Estrogen progesterone tests

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Abstract

Measuring blood levels of the major sex hormones—estrogen and progesterone in women and testosterone in men—can aid in the evaluation of a variety of conditions, including fertility problems and certain cancers with sex-hormone-producing tumors. Because abnormal levels of sex hormones are sometimes associated with dysfunction elsewhere in the endocrine system—primarily the pituitary and adrenal glands—this test may be performed in conjunction with other hormone tests.

Estrogen/Progesterone Tests

 Estrogen—predominantly in the form estradiol—is produced by the ovaries in response to signals from the pituitary gland, starting at puberty. The primary function of estradiol is to modulate the course of the menstrual cycle: Its secretion gradually increases over the first 2 weeks, reaches its peak during ovulation, and drops sharply right before the menstrual period. (Another form of estrogen, estriol, is the major estrogen produced during pregnancy.) After the menopause, estrogen levels drop to a consistently low level. 

Progesterone, another female hormone produced by the ovaries, causes the lining of the uterus (endometrium) to thicken and develop in preparation for a fertilized egg. Levels begin to rise rapidly after ovulation; if egg implantation fails to occur, progesterone (and estrogen) levels drop sharply and menstruation occurs about 2 days later. In pregnant women, the placenta releases large amounts of progesterone to maintain the pregnancy. 

http://www.healthcommunities.com/fertility-pregnancy-tests/sex-hormone-tests.shtml#sthash.OSqoRqUA.dpuf

Purpose of the Sex Hormone Tests

Estrogen:

  • To evaluate menopausal status
  • To aid in the diagnosis of tumors that are known to secrete estrogen, such as certain ovarian tumors
  • To evaluate infertility or menstrual problems such as amenorrhea (loss of menstrual periods)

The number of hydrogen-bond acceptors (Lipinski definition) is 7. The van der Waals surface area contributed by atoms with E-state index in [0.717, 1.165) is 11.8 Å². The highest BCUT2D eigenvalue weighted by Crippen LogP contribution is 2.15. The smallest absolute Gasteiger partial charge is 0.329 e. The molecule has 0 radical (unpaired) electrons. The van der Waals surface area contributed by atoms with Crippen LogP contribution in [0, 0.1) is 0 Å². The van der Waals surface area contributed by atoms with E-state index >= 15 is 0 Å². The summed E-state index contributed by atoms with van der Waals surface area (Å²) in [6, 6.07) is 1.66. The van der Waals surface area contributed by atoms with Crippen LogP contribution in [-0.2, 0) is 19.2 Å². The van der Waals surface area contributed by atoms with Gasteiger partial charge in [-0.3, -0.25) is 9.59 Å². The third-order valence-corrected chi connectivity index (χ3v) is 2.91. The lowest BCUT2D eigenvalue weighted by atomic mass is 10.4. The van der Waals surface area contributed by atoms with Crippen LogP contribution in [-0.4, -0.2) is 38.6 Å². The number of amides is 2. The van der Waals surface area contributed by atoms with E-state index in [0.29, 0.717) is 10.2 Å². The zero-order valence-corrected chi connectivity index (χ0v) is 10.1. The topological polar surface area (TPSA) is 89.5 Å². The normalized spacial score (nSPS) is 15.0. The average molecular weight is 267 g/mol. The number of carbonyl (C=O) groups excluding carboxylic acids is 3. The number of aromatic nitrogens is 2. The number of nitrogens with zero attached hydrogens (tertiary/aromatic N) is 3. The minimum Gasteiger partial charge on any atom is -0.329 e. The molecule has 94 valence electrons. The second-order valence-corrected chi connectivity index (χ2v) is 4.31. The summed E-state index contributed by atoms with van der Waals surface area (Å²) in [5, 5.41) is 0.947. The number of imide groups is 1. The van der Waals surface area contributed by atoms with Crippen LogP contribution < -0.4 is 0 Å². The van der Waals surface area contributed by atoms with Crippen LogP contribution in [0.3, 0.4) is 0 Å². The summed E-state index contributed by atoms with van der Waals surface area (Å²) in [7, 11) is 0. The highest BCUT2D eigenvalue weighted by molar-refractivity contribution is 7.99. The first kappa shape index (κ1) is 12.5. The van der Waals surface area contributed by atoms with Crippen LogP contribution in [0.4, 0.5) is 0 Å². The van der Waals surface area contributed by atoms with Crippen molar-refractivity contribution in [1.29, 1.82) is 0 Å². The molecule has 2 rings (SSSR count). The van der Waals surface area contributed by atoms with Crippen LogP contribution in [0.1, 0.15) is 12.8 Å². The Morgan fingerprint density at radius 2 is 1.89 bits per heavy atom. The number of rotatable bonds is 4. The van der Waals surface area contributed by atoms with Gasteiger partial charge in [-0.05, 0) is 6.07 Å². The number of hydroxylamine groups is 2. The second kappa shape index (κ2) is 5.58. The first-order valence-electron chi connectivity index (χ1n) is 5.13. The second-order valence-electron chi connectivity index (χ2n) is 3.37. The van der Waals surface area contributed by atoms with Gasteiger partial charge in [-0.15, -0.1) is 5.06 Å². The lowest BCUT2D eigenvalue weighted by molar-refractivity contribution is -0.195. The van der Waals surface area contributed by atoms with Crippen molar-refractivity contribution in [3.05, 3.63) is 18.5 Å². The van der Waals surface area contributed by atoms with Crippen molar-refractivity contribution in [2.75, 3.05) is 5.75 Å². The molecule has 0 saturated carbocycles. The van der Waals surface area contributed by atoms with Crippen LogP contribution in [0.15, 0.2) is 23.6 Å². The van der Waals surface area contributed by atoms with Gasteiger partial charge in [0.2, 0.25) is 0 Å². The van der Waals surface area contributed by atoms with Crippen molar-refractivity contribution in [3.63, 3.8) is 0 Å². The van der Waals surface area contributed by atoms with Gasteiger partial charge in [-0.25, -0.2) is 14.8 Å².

• To monitor fetal health in pregnant women
  • To aid in the evaluation of feminization (the development of female characteristics such as enlarged breasts) in men
  • To evaluate sexual maturity

Progesterone:

  • To aid in confirming ovulation and evaluate ovarian function in infertility studies
  • To monitor placental health during high-risk pregnancies

Testosterone:

  • To evaluate male infertility or sexual dysfunction
  • To help determine the cause of hypogonadism (decreased testosterone secretion)
  • To aid in the evaluation of virilization (the development of male characteristics such as male-type baldness) in women

Who Performs It

  • A nurse or technician will draw the blood sample.

Special Concerns

  • In men, testosterone levels vary slightly with the time of day—highest around 7 AM and lowest at 8 PM. The timing of blood sample collection must be carefully scheduled to coincide with or avoid times of peak secretion.

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Estrogen Tests

  • Estrogen and progesterone tests may be repeated at specific times to coincide with different phases of the menstrual cycle.
  • A recent nuclear scan may affect the results of estrogen and progesterone blood tests, since these hormones are often measured with a laboratory technique that utilizes a radioactive isotope (radioimmunoassay).
  • A variety of medications—particularly hormone replacement therapies—can alter levels of estrogen, progesterone, and testosterone and interfere with the results.

Before the Sex Hormone Tests

  • Inform your doctor about any medications, herbs, or supplements you are taking. You may be asked to discontinue certain agents before the test.
  • Tell your doctor if you’ve recently undergone a nuclear scan.

What You Experience

  • A sample of your blood is drawn from a vein, usually in your arm, and sent to a laboratory for analysis.

Risks and Complications

  • Bruising of the skin and dizziness can occur.

After the Sex Hormone Tests

  • Immediately after blood is drawn, pressure is applied (with cotton or gauze) to the puncture site.
  • You may resume any medications withheld before the test.
  • Blood may collect and clot under the skin (hematoma) at the puncture site; this is harmless and will resolve on its own. For a large hematoma that causes swelling and discomfort, apply ice initially; after 24 hours, use warm, moist compresses to help dissolve the clotted blood.

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Progesterone Tests

Results

  • The blood sample is sent to a laboratory for analysis. Your doctor will consider the results in the context of your age, your symptoms and physical exam, and the results of other tests.
  • Abnormally high estrogen levels can occur with estrogen-producing tumors or severe liver disease such as cirrhosis. Low levels may indicate ovarian failure, pituitary dysfunction, or menopause. In men, elevated estrogen levels may result from testicular tumors.
  • Elevated progesterone levels are associated with ovulation, pregnancy, ovarian cysts, certain adrenal gland disorders, or progesterone-producing tumors. Low levels may indicate dysfunction of the ovaries or pituitary gland or problems with a pregnancy.